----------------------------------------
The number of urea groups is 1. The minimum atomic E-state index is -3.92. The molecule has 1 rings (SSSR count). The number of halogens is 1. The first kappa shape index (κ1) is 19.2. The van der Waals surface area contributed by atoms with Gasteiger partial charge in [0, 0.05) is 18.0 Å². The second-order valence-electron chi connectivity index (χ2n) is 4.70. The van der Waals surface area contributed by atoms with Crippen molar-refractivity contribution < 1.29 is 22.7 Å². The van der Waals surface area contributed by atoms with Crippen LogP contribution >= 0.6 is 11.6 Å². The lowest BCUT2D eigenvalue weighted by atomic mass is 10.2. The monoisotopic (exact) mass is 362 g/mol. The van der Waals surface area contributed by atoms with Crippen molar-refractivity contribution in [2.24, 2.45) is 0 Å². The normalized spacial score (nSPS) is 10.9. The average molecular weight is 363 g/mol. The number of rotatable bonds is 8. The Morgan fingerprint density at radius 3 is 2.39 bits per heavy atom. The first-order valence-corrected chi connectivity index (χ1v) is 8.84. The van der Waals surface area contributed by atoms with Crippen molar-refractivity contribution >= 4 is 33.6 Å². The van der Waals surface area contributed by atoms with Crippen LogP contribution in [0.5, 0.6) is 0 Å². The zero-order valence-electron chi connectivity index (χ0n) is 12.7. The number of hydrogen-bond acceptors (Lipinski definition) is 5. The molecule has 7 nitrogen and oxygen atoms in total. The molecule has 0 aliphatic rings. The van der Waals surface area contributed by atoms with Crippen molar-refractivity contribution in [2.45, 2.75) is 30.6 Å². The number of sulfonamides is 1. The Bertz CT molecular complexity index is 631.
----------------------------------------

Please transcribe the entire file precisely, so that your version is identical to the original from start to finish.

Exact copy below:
The number of urea groups is 1. The minimum atomic E-state index is -3.92. The molecule has 1 rings (SSSR count). The number of halogens is 1. The first kappa shape index (κ1) is 19.2. The van der Waals surface area contributed by atoms with Gasteiger partial charge in [0, 0.05) is 18.0 Å². The second-order valence-electron chi connectivity index (χ2n) is 4.70. The van der Waals surface area contributed by atoms with Crippen molar-refractivity contribution < 1.29 is 22.7 Å². The van der Waals surface area contributed by atoms with Crippen LogP contribution >= 0.6 is 11.6 Å². The lowest BCUT2D eigenvalue weighted by atomic mass is 10.2. The monoisotopic (exact) mass is 362 g/mol. The van der Waals surface area contributed by atoms with Crippen molar-refractivity contribution in [2.24, 2.45) is 0 Å². The normalized spacial score (nSPS) is 10.9. The average molecular weight is 363 g/mol. The number of rotatable bonds is 8. The Morgan fingerprint density at radius 3 is 2.39 bits per heavy atom. The first-order valence-corrected chi connectivity index (χ1v) is 8.84. The van der Waals surface area contributed by atoms with Crippen molar-refractivity contribution >= 4 is 33.6 Å². The van der Waals surface area contributed by atoms with Crippen LogP contribution in [0.5, 0.6) is 0 Å². The zero-order valence-electron chi connectivity index (χ0n) is 12.7. The number of hydrogen-bond acceptors (Lipinski definition) is 5. The molecule has 7 nitrogen and oxygen atoms in total. The molecule has 0 aliphatic rings. The van der Waals surface area contributed by atoms with Crippen molar-refractivity contribution in [2.45, 2.75) is 30.6 Å². The number of sulfonamides is 1. The Bertz CT molecular complexity index is 631.